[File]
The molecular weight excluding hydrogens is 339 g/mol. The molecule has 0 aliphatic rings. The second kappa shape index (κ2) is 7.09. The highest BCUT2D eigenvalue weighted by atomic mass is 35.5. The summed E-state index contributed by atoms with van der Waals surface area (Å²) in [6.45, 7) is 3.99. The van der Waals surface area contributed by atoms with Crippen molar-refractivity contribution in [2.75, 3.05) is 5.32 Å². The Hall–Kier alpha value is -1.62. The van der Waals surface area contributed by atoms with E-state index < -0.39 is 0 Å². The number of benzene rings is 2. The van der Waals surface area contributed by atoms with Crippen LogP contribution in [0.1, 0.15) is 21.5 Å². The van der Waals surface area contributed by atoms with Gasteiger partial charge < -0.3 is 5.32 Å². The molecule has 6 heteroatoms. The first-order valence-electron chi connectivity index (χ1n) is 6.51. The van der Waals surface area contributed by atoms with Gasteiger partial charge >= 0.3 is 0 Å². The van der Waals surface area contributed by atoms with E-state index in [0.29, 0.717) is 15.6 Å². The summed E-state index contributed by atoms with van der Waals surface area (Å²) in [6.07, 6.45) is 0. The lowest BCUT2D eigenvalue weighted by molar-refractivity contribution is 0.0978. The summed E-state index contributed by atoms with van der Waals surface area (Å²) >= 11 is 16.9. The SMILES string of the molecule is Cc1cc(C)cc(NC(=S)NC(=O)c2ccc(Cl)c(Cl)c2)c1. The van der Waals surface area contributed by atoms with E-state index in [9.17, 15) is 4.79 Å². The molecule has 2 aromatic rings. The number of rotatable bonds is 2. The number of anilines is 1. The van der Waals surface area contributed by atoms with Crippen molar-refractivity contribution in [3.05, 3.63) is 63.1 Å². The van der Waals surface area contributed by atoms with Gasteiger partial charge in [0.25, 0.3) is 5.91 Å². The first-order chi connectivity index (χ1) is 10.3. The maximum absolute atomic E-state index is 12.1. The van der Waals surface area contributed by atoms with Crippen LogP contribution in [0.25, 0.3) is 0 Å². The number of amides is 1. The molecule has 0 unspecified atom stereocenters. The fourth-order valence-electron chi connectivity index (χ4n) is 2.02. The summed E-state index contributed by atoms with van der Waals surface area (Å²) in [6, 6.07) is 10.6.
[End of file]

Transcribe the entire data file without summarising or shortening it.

The molecular weight excluding hydrogens is 339 g/mol. The molecule has 0 aliphatic rings. The second kappa shape index (κ2) is 7.09. The highest BCUT2D eigenvalue weighted by atomic mass is 35.5. The summed E-state index contributed by atoms with van der Waals surface area (Å²) in [6.45, 7) is 3.99. The van der Waals surface area contributed by atoms with Crippen molar-refractivity contribution in [2.75, 3.05) is 5.32 Å². The Hall–Kier alpha value is -1.62. The van der Waals surface area contributed by atoms with E-state index < -0.39 is 0 Å². The number of benzene rings is 2. The van der Waals surface area contributed by atoms with Crippen LogP contribution in [0.1, 0.15) is 21.5 Å². The van der Waals surface area contributed by atoms with Gasteiger partial charge < -0.3 is 5.32 Å². The molecule has 6 heteroatoms. The first-order valence-electron chi connectivity index (χ1n) is 6.51. The van der Waals surface area contributed by atoms with Gasteiger partial charge >= 0.3 is 0 Å². The van der Waals surface area contributed by atoms with E-state index in [0.29, 0.717) is 15.6 Å². The summed E-state index contributed by atoms with van der Waals surface area (Å²) in [6.07, 6.45) is 0. The lowest BCUT2D eigenvalue weighted by molar-refractivity contribution is 0.0978. The summed E-state index contributed by atoms with van der Waals surface area (Å²) >= 11 is 16.9. The SMILES string of the molecule is Cc1cc(C)cc(NC(=S)NC(=O)c2ccc(Cl)c(Cl)c2)c1. The van der Waals surface area contributed by atoms with E-state index in [9.17, 15) is 4.79 Å². The molecule has 2 aromatic rings. The number of rotatable bonds is 2. The number of anilines is 1. The van der Waals surface area contributed by atoms with Crippen molar-refractivity contribution in [3.05, 3.63) is 63.1 Å². The van der Waals surface area contributed by atoms with Gasteiger partial charge in [0.25, 0.3) is 5.91 Å². The first-order chi connectivity index (χ1) is 10.3. The maximum absolute atomic E-state index is 12.1. The van der Waals surface area contributed by atoms with Crippen LogP contribution in [0.25, 0.3) is 0 Å². The number of amides is 1. The molecule has 0 unspecified atom stereocenters. The fourth-order valence-electron chi connectivity index (χ4n) is 2.02. The summed E-state index contributed by atoms with van der Waals surface area (Å²) in [6, 6.07) is 10.6.